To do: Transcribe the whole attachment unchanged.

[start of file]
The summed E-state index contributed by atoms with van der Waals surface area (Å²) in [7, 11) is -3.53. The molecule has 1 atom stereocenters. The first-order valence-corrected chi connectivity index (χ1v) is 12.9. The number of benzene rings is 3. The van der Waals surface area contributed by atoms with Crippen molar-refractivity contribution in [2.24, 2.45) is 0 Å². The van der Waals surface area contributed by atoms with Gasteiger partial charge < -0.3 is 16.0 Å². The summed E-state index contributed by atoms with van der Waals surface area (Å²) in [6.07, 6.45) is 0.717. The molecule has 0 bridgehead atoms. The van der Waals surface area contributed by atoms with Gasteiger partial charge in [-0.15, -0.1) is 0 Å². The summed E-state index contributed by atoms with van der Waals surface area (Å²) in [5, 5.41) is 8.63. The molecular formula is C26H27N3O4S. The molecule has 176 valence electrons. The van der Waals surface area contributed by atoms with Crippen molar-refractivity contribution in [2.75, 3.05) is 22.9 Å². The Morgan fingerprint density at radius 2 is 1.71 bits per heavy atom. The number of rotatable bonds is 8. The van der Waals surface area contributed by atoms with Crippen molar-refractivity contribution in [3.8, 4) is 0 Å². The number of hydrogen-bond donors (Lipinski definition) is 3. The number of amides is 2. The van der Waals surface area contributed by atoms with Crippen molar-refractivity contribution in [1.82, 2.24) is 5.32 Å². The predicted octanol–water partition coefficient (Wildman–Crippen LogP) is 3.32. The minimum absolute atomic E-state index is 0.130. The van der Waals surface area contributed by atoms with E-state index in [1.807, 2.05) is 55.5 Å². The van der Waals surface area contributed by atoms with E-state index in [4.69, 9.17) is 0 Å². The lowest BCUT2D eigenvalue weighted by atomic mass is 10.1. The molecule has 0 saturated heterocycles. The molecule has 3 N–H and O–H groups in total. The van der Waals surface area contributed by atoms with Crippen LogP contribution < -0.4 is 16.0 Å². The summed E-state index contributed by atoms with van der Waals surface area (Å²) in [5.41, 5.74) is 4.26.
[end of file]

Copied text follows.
The summed E-state index contributed by atoms with van der Waals surface area (Å²) in [7, 11) is -3.53. The molecule has 1 atom stereocenters. The first-order valence-corrected chi connectivity index (χ1v) is 12.9. The number of benzene rings is 3. The van der Waals surface area contributed by atoms with Crippen molar-refractivity contribution in [2.24, 2.45) is 0 Å². The van der Waals surface area contributed by atoms with Gasteiger partial charge < -0.3 is 16.0 Å². The summed E-state index contributed by atoms with van der Waals surface area (Å²) in [6.07, 6.45) is 0.717. The molecule has 0 bridgehead atoms. The van der Waals surface area contributed by atoms with Gasteiger partial charge in [-0.15, -0.1) is 0 Å². The summed E-state index contributed by atoms with van der Waals surface area (Å²) in [5, 5.41) is 8.63. The molecular formula is C26H27N3O4S. The molecule has 176 valence electrons. The van der Waals surface area contributed by atoms with Crippen molar-refractivity contribution in [2.75, 3.05) is 22.9 Å². The Morgan fingerprint density at radius 2 is 1.71 bits per heavy atom. The number of rotatable bonds is 8. The van der Waals surface area contributed by atoms with Crippen molar-refractivity contribution in [3.8, 4) is 0 Å². The number of hydrogen-bond donors (Lipinski definition) is 3. The number of amides is 2. The van der Waals surface area contributed by atoms with Crippen molar-refractivity contribution in [1.82, 2.24) is 5.32 Å². The predicted octanol–water partition coefficient (Wildman–Crippen LogP) is 3.32. The minimum absolute atomic E-state index is 0.130. The van der Waals surface area contributed by atoms with E-state index in [1.807, 2.05) is 55.5 Å². The van der Waals surface area contributed by atoms with E-state index in [4.69, 9.17) is 0 Å². The lowest BCUT2D eigenvalue weighted by atomic mass is 10.1. The molecule has 0 saturated heterocycles. The molecule has 3 N–H and O–H groups in total. The van der Waals surface area contributed by atoms with Crippen LogP contribution < -0.4 is 16.0 Å². The summed E-state index contributed by atoms with van der Waals surface area (Å²) in [5.41, 5.74) is 4.26.